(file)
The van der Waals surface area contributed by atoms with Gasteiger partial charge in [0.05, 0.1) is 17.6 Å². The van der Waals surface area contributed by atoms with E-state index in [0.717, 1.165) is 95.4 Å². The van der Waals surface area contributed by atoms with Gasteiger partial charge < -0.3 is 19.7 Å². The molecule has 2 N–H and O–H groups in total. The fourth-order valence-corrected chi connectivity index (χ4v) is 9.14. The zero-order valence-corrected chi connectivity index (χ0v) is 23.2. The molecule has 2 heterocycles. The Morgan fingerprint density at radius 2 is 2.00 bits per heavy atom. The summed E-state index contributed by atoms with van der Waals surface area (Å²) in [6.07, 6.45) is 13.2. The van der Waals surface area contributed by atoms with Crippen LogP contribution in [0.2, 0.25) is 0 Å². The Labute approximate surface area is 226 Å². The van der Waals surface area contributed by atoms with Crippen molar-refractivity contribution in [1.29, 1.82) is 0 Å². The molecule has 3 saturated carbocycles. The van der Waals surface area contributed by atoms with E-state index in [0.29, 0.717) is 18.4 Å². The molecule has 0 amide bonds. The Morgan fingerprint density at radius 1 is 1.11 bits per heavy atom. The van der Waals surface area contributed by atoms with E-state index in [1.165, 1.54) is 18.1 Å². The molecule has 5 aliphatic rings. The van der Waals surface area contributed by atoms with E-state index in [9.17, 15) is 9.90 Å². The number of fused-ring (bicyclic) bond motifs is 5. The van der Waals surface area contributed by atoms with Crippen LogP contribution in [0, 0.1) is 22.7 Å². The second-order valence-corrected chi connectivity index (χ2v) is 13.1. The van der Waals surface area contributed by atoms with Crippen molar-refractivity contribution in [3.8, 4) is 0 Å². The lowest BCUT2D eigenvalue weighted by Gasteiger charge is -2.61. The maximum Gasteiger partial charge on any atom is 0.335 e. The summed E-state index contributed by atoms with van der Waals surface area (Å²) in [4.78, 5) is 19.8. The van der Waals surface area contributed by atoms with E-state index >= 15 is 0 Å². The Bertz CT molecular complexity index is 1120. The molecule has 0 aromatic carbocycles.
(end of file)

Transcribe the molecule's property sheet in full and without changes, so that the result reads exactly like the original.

The van der Waals surface area contributed by atoms with Gasteiger partial charge in [0.05, 0.1) is 17.6 Å². The van der Waals surface area contributed by atoms with E-state index in [0.717, 1.165) is 95.4 Å². The van der Waals surface area contributed by atoms with Gasteiger partial charge < -0.3 is 19.7 Å². The molecule has 2 N–H and O–H groups in total. The fourth-order valence-corrected chi connectivity index (χ4v) is 9.14. The zero-order valence-corrected chi connectivity index (χ0v) is 23.2. The molecule has 2 heterocycles. The Morgan fingerprint density at radius 2 is 2.00 bits per heavy atom. The summed E-state index contributed by atoms with van der Waals surface area (Å²) in [6.07, 6.45) is 13.2. The van der Waals surface area contributed by atoms with Crippen LogP contribution in [0.2, 0.25) is 0 Å². The Labute approximate surface area is 226 Å². The van der Waals surface area contributed by atoms with Crippen molar-refractivity contribution in [1.29, 1.82) is 0 Å². The molecule has 3 saturated carbocycles. The van der Waals surface area contributed by atoms with E-state index in [0.29, 0.717) is 18.4 Å². The molecule has 0 amide bonds. The Morgan fingerprint density at radius 1 is 1.11 bits per heavy atom. The van der Waals surface area contributed by atoms with E-state index in [1.165, 1.54) is 18.1 Å². The molecule has 5 aliphatic rings. The van der Waals surface area contributed by atoms with E-state index in [9.17, 15) is 9.90 Å². The number of fused-ring (bicyclic) bond motifs is 5. The van der Waals surface area contributed by atoms with Crippen LogP contribution in [0, 0.1) is 22.7 Å². The second-order valence-corrected chi connectivity index (χ2v) is 13.1. The van der Waals surface area contributed by atoms with Crippen molar-refractivity contribution in [3.8, 4) is 0 Å². The lowest BCUT2D eigenvalue weighted by Gasteiger charge is -2.61. The maximum Gasteiger partial charge on any atom is 0.335 e. The summed E-state index contributed by atoms with van der Waals surface area (Å²) in [4.78, 5) is 19.8. The van der Waals surface area contributed by atoms with E-state index >= 15 is 0 Å². The Bertz CT molecular complexity index is 1120. The molecule has 0 aromatic carbocycles.